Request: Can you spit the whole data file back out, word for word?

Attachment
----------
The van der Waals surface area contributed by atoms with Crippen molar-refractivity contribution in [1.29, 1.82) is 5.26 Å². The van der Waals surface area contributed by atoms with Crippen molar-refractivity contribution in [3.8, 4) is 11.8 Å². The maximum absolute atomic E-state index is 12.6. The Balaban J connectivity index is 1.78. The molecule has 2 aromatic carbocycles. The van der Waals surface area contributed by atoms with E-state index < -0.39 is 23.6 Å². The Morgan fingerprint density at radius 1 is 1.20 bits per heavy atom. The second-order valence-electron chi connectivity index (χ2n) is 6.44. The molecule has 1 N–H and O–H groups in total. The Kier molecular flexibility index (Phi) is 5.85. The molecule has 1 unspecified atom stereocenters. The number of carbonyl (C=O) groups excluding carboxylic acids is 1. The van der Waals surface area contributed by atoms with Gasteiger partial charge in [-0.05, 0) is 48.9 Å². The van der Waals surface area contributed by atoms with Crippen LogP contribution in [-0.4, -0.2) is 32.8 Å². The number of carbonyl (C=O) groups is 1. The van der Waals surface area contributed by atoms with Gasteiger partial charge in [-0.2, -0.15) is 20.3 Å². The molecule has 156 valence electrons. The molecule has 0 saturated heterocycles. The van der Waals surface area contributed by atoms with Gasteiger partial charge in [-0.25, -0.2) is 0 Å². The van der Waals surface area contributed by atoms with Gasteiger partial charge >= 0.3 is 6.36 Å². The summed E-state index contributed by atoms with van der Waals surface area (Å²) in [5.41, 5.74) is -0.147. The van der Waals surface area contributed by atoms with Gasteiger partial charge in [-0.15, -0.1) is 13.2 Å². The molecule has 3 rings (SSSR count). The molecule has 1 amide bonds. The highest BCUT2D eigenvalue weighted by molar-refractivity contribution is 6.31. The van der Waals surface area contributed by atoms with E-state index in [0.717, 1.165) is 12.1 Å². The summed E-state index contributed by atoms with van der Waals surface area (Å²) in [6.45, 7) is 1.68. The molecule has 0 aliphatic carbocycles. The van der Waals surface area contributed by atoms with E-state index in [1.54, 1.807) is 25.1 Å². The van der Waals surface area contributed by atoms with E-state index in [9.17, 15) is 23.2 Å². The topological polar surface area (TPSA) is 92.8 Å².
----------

The van der Waals surface area contributed by atoms with Crippen molar-refractivity contribution in [1.29, 1.82) is 5.26 Å². The van der Waals surface area contributed by atoms with Crippen molar-refractivity contribution in [3.8, 4) is 11.8 Å². The maximum absolute atomic E-state index is 12.6. The Balaban J connectivity index is 1.78. The molecule has 2 aromatic carbocycles. The van der Waals surface area contributed by atoms with E-state index < -0.39 is 23.6 Å². The Morgan fingerprint density at radius 1 is 1.20 bits per heavy atom. The second-order valence-electron chi connectivity index (χ2n) is 6.44. The molecule has 1 N–H and O–H groups in total. The Kier molecular flexibility index (Phi) is 5.85. The molecule has 1 unspecified atom stereocenters. The number of carbonyl (C=O) groups excluding carboxylic acids is 1. The van der Waals surface area contributed by atoms with Gasteiger partial charge in [-0.05, 0) is 48.9 Å². The van der Waals surface area contributed by atoms with Crippen LogP contribution in [-0.4, -0.2) is 32.8 Å². The number of carbonyl (C=O) groups is 1. The van der Waals surface area contributed by atoms with Gasteiger partial charge in [-0.2, -0.15) is 20.3 Å². The molecule has 156 valence electrons. The molecule has 0 saturated heterocycles. The van der Waals surface area contributed by atoms with Gasteiger partial charge in [-0.25, -0.2) is 0 Å². The van der Waals surface area contributed by atoms with Gasteiger partial charge >= 0.3 is 6.36 Å². The summed E-state index contributed by atoms with van der Waals surface area (Å²) in [5.41, 5.74) is -0.147. The van der Waals surface area contributed by atoms with Gasteiger partial charge in [-0.15, -0.1) is 13.2 Å². The molecule has 3 rings (SSSR count). The molecule has 1 amide bonds. The highest BCUT2D eigenvalue weighted by molar-refractivity contribution is 6.31. The van der Waals surface area contributed by atoms with E-state index in [0.717, 1.165) is 12.1 Å². The summed E-state index contributed by atoms with van der Waals surface area (Å²) in [6.45, 7) is 1.68. The molecule has 0 aliphatic carbocycles. The van der Waals surface area contributed by atoms with E-state index in [1.54, 1.807) is 25.1 Å². The van der Waals surface area contributed by atoms with E-state index in [9.17, 15) is 23.2 Å². The topological polar surface area (TPSA) is 92.8 Å².